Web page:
Wednesday, December 9, 2009

As a Gallatin student, I had no idea what to expect from this course. I chose it because of subject matter that seemed interesting, plus timing that fit my schedule perfectly. However, "intro to media criticism" was seemingly deceptive, at least to a non-communications major. Prior to receiving the syllabus, I was expecting a course on written criticism in the context of reviews (which come from critics). In other words, an introduction as to how and why critcs formulate their reviews in certain ways. Needless to say, I was taken aback by much of the material being covered, but this course was probably more educational for me than one closer to my original idea would have been.

I'm definitely a fan of the blog format, especially after having been in multiple courses which required posting to and reading from Blackboard, a system which seems to be down as much as it's functional anyway. Especially in a media course, where images and links are so crucial to the subject matter, this is definitely the way to go. However, since blogging seems more informal than writing a formal response to something and posting to Blackboard, I've found that the blogs have sometimes been treated as such, something that's perpetuated by minimal authoritative responses to postings. It must be impossible to find time to read and comment on 30 blog posts weekly, but a little more feedback would have been useful. It also seems awkward to expect equal level posts on Tuesdays (when we've had four days to read) and Thursdays (when we've just had one day)--perhaps Tuesdays can be lengthier or prompted posts, while Thursdays can be briefer or free of a prompt?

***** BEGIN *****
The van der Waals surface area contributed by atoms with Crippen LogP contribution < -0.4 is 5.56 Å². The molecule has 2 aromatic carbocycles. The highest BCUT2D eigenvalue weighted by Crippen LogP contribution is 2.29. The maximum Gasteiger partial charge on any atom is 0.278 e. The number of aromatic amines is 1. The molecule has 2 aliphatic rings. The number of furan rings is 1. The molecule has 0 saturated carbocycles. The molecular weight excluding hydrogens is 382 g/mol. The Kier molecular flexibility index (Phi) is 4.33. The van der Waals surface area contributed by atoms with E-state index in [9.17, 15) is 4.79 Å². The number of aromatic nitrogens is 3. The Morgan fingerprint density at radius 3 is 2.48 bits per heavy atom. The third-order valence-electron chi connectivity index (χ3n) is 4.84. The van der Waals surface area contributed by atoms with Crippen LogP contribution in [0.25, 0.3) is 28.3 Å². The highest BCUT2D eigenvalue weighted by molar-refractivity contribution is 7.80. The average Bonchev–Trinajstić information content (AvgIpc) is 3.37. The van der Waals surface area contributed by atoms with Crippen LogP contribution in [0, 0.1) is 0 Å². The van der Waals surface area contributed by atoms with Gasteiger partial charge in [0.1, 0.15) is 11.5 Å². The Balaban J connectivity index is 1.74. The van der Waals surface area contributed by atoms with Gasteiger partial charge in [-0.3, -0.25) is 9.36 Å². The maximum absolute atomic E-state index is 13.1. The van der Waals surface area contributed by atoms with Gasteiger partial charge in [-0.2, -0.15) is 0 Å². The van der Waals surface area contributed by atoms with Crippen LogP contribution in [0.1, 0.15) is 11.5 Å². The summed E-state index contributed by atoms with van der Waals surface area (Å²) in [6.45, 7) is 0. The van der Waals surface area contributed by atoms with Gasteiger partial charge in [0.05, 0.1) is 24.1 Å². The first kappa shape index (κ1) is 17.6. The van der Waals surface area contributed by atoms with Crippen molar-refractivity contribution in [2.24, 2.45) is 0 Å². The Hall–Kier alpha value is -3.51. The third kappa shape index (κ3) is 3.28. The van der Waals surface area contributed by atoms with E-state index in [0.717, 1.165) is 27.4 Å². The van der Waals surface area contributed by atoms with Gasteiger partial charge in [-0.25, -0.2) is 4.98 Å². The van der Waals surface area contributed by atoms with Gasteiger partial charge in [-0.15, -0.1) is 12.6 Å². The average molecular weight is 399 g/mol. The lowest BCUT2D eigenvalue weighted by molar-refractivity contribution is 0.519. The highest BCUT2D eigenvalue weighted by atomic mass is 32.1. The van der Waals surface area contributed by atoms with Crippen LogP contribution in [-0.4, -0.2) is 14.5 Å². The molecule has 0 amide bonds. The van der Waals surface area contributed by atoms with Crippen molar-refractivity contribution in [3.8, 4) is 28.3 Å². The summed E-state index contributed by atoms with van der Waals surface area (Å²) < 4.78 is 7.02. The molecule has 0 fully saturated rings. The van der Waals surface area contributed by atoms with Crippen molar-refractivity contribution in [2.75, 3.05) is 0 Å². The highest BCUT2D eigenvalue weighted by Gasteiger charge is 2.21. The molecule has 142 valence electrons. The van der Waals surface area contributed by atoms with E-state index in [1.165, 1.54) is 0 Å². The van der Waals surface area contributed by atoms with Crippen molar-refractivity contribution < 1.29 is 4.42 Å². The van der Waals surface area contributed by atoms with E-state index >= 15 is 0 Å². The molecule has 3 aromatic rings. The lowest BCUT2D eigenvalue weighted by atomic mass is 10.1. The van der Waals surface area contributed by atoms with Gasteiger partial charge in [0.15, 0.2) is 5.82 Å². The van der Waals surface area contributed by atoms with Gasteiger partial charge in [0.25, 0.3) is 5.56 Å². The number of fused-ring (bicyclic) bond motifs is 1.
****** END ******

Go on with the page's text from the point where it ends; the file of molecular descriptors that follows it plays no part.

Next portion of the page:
The absence policy works well, and I used them sparingly and only when truly necessary, rather than trying to come up with a legitimate excuse, or having to worry about whether or not a valid excuse sounded legitimate enough.

Part of this may have been the terrible acoustics of the classroom, and part of this may have been the gradual waking up seen within a 9:30 class, but I would have liked to have seen and heard more from my classmates. Especially in such a conversation based class, a reconfiguring of the seats (perhaps circular?) would have been useful, and we could have used the conventional seating arrangement for powerpoint lecture or screening days.

I feel somewhat rushed now to produce an excellent presentation and final paper (which are weighted more heavily than our other assignments), with very limited group time. Perhaps you could assign the groups slightly earlier in the semester, so that initial screenings take place outside of class prior to the end-of-semester crunch, even if all concepts haven't been fully covered yet?

All in all, though, definitely an interesting and educational class, one I would recommend, and one I'm glad to have regularly woken up for.

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